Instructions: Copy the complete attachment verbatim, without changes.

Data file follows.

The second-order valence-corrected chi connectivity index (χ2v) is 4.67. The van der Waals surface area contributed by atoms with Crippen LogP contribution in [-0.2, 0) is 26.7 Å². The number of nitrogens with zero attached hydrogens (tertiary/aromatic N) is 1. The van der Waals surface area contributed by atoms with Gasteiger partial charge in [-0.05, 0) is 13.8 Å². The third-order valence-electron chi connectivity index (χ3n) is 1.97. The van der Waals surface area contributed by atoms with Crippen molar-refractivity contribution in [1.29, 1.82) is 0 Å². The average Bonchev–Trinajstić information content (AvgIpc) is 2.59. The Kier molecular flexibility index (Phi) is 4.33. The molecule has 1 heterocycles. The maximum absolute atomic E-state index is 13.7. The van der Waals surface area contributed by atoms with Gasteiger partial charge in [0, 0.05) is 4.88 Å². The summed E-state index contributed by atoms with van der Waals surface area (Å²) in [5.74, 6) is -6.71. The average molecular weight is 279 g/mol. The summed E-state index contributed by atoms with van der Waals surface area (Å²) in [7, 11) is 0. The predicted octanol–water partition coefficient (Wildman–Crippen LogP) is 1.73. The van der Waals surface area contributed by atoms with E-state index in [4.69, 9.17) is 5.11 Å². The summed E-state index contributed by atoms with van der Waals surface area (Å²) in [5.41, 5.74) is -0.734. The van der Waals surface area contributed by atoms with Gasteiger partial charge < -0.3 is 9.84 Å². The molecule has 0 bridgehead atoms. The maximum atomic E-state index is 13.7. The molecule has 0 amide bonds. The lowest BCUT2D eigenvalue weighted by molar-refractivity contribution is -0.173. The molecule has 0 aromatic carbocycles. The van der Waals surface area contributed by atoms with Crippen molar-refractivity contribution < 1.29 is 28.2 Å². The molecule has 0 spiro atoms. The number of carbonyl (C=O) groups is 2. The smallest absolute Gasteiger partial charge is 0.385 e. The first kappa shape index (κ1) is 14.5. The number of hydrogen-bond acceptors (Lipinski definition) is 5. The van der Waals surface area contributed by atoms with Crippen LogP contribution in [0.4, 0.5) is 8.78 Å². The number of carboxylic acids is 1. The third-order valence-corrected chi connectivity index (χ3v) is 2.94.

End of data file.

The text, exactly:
The second-order valence-corrected chi connectivity index (χ2v) is 4.67. The van der Waals surface area contributed by atoms with Crippen LogP contribution in [-0.2, 0) is 26.7 Å². The number of nitrogens with zero attached hydrogens (tertiary/aromatic N) is 1. The van der Waals surface area contributed by atoms with Gasteiger partial charge in [-0.05, 0) is 13.8 Å². The third-order valence-electron chi connectivity index (χ3n) is 1.97. The van der Waals surface area contributed by atoms with Crippen molar-refractivity contribution in [1.29, 1.82) is 0 Å². The average Bonchev–Trinajstić information content (AvgIpc) is 2.59. The Kier molecular flexibility index (Phi) is 4.33. The molecule has 1 heterocycles. The maximum absolute atomic E-state index is 13.7. The van der Waals surface area contributed by atoms with Gasteiger partial charge in [0, 0.05) is 4.88 Å². The summed E-state index contributed by atoms with van der Waals surface area (Å²) in [5.74, 6) is -6.71. The average molecular weight is 279 g/mol. The summed E-state index contributed by atoms with van der Waals surface area (Å²) in [7, 11) is 0. The predicted octanol–water partition coefficient (Wildman–Crippen LogP) is 1.73. The van der Waals surface area contributed by atoms with E-state index in [4.69, 9.17) is 5.11 Å². The summed E-state index contributed by atoms with van der Waals surface area (Å²) in [5.41, 5.74) is -0.734. The van der Waals surface area contributed by atoms with Gasteiger partial charge < -0.3 is 9.84 Å². The molecule has 0 bridgehead atoms. The maximum atomic E-state index is 13.7. The molecule has 0 amide bonds. The lowest BCUT2D eigenvalue weighted by molar-refractivity contribution is -0.173. The molecule has 0 aromatic carbocycles. The van der Waals surface area contributed by atoms with Crippen molar-refractivity contribution < 1.29 is 28.2 Å². The molecule has 0 spiro atoms. The number of carbonyl (C=O) groups is 2. The smallest absolute Gasteiger partial charge is 0.385 e. The first kappa shape index (κ1) is 14.5. The number of hydrogen-bond acceptors (Lipinski definition) is 5. The van der Waals surface area contributed by atoms with Crippen LogP contribution in [0.4, 0.5) is 8.78 Å². The number of carboxylic acids is 1. The third-order valence-corrected chi connectivity index (χ3v) is 2.94.